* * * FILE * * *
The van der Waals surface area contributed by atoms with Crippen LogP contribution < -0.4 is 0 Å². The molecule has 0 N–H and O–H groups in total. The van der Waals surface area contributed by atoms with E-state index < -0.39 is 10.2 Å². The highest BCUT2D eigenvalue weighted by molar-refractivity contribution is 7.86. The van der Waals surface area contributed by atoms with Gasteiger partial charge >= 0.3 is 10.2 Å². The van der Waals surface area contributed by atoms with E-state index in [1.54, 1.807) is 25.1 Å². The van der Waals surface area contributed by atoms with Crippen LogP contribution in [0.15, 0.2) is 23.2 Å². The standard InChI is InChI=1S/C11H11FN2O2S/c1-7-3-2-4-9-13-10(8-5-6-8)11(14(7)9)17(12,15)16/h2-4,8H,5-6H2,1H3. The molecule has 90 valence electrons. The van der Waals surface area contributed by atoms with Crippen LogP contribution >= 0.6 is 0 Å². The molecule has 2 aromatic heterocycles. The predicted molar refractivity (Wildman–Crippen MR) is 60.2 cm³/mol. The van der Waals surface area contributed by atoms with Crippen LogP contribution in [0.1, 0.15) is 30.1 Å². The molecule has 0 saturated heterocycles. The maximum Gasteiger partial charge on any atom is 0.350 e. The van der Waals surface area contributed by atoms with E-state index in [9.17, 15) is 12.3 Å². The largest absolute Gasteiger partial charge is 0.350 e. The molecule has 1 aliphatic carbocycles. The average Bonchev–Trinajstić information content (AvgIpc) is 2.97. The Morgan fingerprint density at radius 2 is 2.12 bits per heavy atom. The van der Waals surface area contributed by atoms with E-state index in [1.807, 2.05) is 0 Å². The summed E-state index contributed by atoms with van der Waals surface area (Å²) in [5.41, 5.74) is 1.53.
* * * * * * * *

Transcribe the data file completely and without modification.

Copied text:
The van der Waals surface area contributed by atoms with Crippen LogP contribution < -0.4 is 0 Å². The molecule has 0 N–H and O–H groups in total. The van der Waals surface area contributed by atoms with E-state index < -0.39 is 10.2 Å². The highest BCUT2D eigenvalue weighted by molar-refractivity contribution is 7.86. The van der Waals surface area contributed by atoms with Gasteiger partial charge >= 0.3 is 10.2 Å². The van der Waals surface area contributed by atoms with E-state index in [1.54, 1.807) is 25.1 Å². The van der Waals surface area contributed by atoms with Crippen LogP contribution in [0.15, 0.2) is 23.2 Å². The standard InChI is InChI=1S/C11H11FN2O2S/c1-7-3-2-4-9-13-10(8-5-6-8)11(14(7)9)17(12,15)16/h2-4,8H,5-6H2,1H3. The molecule has 90 valence electrons. The van der Waals surface area contributed by atoms with Crippen LogP contribution >= 0.6 is 0 Å². The molecule has 2 aromatic heterocycles. The predicted molar refractivity (Wildman–Crippen MR) is 60.2 cm³/mol. The van der Waals surface area contributed by atoms with Crippen LogP contribution in [0.1, 0.15) is 30.1 Å². The molecule has 0 saturated heterocycles. The maximum Gasteiger partial charge on any atom is 0.350 e. The van der Waals surface area contributed by atoms with E-state index in [9.17, 15) is 12.3 Å². The largest absolute Gasteiger partial charge is 0.350 e. The molecule has 1 aliphatic carbocycles. The average Bonchev–Trinajstić information content (AvgIpc) is 2.97. The Morgan fingerprint density at radius 2 is 2.12 bits per heavy atom. The van der Waals surface area contributed by atoms with E-state index in [1.807, 2.05) is 0 Å². The summed E-state index contributed by atoms with van der Waals surface area (Å²) in [5.41, 5.74) is 1.53.